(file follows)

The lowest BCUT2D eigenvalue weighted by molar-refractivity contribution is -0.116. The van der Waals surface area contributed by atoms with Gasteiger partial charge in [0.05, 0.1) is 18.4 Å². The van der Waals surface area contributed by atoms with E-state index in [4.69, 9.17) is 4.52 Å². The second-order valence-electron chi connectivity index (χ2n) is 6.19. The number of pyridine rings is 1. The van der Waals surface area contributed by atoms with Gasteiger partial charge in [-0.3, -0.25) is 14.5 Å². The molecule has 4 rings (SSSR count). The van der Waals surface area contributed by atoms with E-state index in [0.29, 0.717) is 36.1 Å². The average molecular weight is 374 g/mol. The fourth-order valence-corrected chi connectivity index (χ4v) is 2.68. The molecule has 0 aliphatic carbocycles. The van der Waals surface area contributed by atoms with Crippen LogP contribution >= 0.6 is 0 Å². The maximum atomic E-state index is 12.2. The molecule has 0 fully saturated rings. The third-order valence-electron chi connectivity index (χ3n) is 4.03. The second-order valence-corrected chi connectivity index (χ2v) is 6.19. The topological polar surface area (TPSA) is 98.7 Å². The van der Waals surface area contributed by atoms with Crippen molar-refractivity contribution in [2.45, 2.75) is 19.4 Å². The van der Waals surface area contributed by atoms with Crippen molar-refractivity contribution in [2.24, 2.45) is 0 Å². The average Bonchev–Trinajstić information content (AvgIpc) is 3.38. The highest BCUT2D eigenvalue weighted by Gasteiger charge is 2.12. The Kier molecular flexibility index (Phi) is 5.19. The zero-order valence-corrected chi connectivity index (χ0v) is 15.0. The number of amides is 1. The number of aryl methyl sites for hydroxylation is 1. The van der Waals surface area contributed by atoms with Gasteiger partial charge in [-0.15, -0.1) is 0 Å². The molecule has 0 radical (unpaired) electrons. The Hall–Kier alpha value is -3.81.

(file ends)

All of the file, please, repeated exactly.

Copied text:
The lowest BCUT2D eigenvalue weighted by molar-refractivity contribution is -0.116. The van der Waals surface area contributed by atoms with Gasteiger partial charge in [0.05, 0.1) is 18.4 Å². The van der Waals surface area contributed by atoms with E-state index in [4.69, 9.17) is 4.52 Å². The second-order valence-electron chi connectivity index (χ2n) is 6.19. The number of pyridine rings is 1. The van der Waals surface area contributed by atoms with Gasteiger partial charge in [-0.3, -0.25) is 14.5 Å². The molecule has 4 rings (SSSR count). The van der Waals surface area contributed by atoms with E-state index in [0.29, 0.717) is 36.1 Å². The average molecular weight is 374 g/mol. The fourth-order valence-corrected chi connectivity index (χ4v) is 2.68. The molecule has 0 aliphatic carbocycles. The van der Waals surface area contributed by atoms with Crippen LogP contribution >= 0.6 is 0 Å². The maximum atomic E-state index is 12.2. The molecule has 0 fully saturated rings. The third-order valence-electron chi connectivity index (χ3n) is 4.03. The second-order valence-corrected chi connectivity index (χ2v) is 6.19. The topological polar surface area (TPSA) is 98.7 Å². The van der Waals surface area contributed by atoms with Crippen molar-refractivity contribution in [2.45, 2.75) is 19.4 Å². The van der Waals surface area contributed by atoms with Crippen molar-refractivity contribution in [2.24, 2.45) is 0 Å². The average Bonchev–Trinajstić information content (AvgIpc) is 3.38. The highest BCUT2D eigenvalue weighted by Gasteiger charge is 2.12. The Kier molecular flexibility index (Phi) is 5.19. The zero-order valence-corrected chi connectivity index (χ0v) is 15.0. The number of amides is 1. The number of aryl methyl sites for hydroxylation is 1. The van der Waals surface area contributed by atoms with Gasteiger partial charge in [-0.15, -0.1) is 0 Å². The molecule has 0 radical (unpaired) electrons. The Hall–Kier alpha value is -3.81.